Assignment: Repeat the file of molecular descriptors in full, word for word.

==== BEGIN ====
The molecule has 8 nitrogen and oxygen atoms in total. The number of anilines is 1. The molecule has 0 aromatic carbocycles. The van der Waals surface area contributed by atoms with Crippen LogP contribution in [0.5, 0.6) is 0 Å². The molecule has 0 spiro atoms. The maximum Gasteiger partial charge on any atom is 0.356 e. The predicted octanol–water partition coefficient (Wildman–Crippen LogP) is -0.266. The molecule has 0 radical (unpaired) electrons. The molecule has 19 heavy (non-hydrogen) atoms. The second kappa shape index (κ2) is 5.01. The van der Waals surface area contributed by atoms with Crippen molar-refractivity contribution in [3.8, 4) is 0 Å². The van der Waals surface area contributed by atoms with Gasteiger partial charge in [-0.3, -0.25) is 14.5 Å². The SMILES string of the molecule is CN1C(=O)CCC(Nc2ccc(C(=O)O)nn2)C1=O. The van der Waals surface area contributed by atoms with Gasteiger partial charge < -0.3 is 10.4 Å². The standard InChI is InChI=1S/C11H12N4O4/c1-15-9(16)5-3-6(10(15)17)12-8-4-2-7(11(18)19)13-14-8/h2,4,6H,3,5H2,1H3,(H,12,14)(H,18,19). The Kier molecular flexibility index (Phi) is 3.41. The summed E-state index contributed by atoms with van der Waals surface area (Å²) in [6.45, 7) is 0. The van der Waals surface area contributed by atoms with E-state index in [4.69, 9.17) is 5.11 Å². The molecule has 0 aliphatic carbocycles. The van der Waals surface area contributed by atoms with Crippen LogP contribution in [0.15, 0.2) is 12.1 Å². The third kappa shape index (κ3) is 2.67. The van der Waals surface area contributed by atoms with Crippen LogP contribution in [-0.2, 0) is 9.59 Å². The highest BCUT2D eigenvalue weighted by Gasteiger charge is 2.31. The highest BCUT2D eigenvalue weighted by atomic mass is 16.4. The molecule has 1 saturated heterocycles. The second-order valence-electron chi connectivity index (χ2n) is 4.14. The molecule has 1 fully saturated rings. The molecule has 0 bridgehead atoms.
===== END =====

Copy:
The molecule has 8 nitrogen and oxygen atoms in total. The number of anilines is 1. The molecule has 0 aromatic carbocycles. The van der Waals surface area contributed by atoms with Crippen LogP contribution in [0.5, 0.6) is 0 Å². The molecule has 0 spiro atoms. The maximum Gasteiger partial charge on any atom is 0.356 e. The predicted octanol–water partition coefficient (Wildman–Crippen LogP) is -0.266. The molecule has 0 radical (unpaired) electrons. The molecule has 19 heavy (non-hydrogen) atoms. The second kappa shape index (κ2) is 5.01. The van der Waals surface area contributed by atoms with Crippen molar-refractivity contribution in [3.8, 4) is 0 Å². The van der Waals surface area contributed by atoms with Gasteiger partial charge in [-0.3, -0.25) is 14.5 Å². The SMILES string of the molecule is CN1C(=O)CCC(Nc2ccc(C(=O)O)nn2)C1=O. The van der Waals surface area contributed by atoms with Gasteiger partial charge < -0.3 is 10.4 Å². The standard InChI is InChI=1S/C11H12N4O4/c1-15-9(16)5-3-6(10(15)17)12-8-4-2-7(11(18)19)13-14-8/h2,4,6H,3,5H2,1H3,(H,12,14)(H,18,19). The Kier molecular flexibility index (Phi) is 3.41. The summed E-state index contributed by atoms with van der Waals surface area (Å²) in [6.45, 7) is 0. The van der Waals surface area contributed by atoms with E-state index in [4.69, 9.17) is 5.11 Å². The molecule has 0 aliphatic carbocycles. The van der Waals surface area contributed by atoms with Crippen LogP contribution in [0.15, 0.2) is 12.1 Å². The third kappa shape index (κ3) is 2.67. The van der Waals surface area contributed by atoms with Crippen LogP contribution in [-0.2, 0) is 9.59 Å². The highest BCUT2D eigenvalue weighted by Gasteiger charge is 2.31. The highest BCUT2D eigenvalue weighted by atomic mass is 16.4. The molecule has 1 saturated heterocycles. The second-order valence-electron chi connectivity index (χ2n) is 4.14. The molecule has 1 fully saturated rings. The molecule has 0 bridgehead atoms.